Protecting your intellectual property as a photographer
Even though most of us are strictly amateur photographers we are sometimes approached to provide images for local events, businesses or individuals. Much of the time these images are provided by us at no cost. This is fine, but these days we do need to take a few simple steps to protect our intellectual rights in our own photographs.
To give you an extreme example, you might provide some of your photographs to a local event only to find that the organizers of that event have subsequently sold your photograph to somebody else … perhaps somebody who stands to make money from the use of your work. Without an agreement in place you may find that you can't do much about it.
No matter how unlikely the above scenario may seem, it is wise to protect against such situations by providing a "non-exclusive licence" to users of your work. A non-exclusive licence spells out exactly what users of your work may or may not do with it. There are links to an example of a simple licence document below.
To use the example licence document you only need to edit a few things. Change the parties to be yourself as the Licensor and whoever you are providing the pictures to as the Licensee. Change the titles and filenames to the actual titles and filenames of the images you are providing. In the grant of rights section spell out exactly what the other party is allowed to do with your images … and be specific.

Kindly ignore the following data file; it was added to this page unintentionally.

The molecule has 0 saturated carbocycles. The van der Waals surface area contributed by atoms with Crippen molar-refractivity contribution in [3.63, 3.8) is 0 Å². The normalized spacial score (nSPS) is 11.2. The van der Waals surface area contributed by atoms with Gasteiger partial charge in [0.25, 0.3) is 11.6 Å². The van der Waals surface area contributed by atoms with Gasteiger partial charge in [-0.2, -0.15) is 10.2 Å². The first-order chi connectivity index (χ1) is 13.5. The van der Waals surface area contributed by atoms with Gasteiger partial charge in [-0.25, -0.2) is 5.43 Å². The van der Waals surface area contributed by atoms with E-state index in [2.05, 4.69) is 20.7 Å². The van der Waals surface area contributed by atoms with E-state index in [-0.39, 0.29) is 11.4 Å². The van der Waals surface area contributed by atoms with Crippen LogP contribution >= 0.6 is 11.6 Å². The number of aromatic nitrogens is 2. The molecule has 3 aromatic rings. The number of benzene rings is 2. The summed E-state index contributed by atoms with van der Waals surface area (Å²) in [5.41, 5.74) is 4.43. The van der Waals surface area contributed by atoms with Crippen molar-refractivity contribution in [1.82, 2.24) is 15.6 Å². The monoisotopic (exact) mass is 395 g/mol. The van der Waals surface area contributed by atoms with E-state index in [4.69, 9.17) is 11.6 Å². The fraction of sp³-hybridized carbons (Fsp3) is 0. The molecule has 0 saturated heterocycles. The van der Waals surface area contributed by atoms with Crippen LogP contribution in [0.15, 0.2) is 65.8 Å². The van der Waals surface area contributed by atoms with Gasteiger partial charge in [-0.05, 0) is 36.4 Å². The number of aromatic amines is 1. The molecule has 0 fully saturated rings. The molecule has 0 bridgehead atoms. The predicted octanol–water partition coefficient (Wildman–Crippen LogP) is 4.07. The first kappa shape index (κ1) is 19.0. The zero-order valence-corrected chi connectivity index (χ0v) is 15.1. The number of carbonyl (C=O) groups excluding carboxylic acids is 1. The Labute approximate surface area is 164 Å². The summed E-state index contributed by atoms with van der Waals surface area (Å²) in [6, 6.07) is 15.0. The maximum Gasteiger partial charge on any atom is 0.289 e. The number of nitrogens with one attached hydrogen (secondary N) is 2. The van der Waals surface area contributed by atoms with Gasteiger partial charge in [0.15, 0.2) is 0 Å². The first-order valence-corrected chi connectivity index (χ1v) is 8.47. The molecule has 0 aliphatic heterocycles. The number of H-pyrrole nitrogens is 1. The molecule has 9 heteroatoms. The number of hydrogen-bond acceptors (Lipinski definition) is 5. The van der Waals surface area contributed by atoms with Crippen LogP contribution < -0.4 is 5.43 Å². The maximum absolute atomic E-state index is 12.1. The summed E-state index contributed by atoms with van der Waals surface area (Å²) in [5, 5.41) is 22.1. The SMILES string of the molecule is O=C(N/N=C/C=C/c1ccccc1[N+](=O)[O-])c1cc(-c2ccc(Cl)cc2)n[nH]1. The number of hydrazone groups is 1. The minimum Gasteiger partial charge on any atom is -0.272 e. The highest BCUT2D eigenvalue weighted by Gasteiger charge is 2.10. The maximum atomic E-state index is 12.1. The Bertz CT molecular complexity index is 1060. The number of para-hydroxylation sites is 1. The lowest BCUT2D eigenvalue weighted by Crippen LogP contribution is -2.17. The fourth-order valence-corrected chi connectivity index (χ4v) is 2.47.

In the Licensees obligations section you spell out exactly what you want from the other party in consideration for their use of your work. Even if you are providing images at no cost it is entirely appropriate that parties using your work provide attribution to you as the photographer. At the very least you should insist on this. The remainder of the document is quite self-explanatory. Make sure you include clause 7 as this avoids the need for both parties to sign the document. If the other party makes any use of your work clause 7 states that in doing so they accept the licence terms. Give a printed copy or email a copy of the licence document to the other party at the same time that you give or send them your pictures.
One further thing you may want to consider is the use to which your work will be put and whether or not you are charging for the use of your work. As a photographer (amateur or commercial) you are perfectly entitled to photograph people in public places. While your right to take the picture is unquestioned, the use to which that picture is subsequently put will determine what steps you may need to take.
If you are providing the picture for subsequent commercial use you may need to obtain a signed model release from recognizable people in the picture. Rather than write reams here, there is a link at the top of this page to a NSW Photographer's Rights web site. The article on that site not only describes your rights as a photographer but also contains details about copyright, model releases and what constitutes commercial use.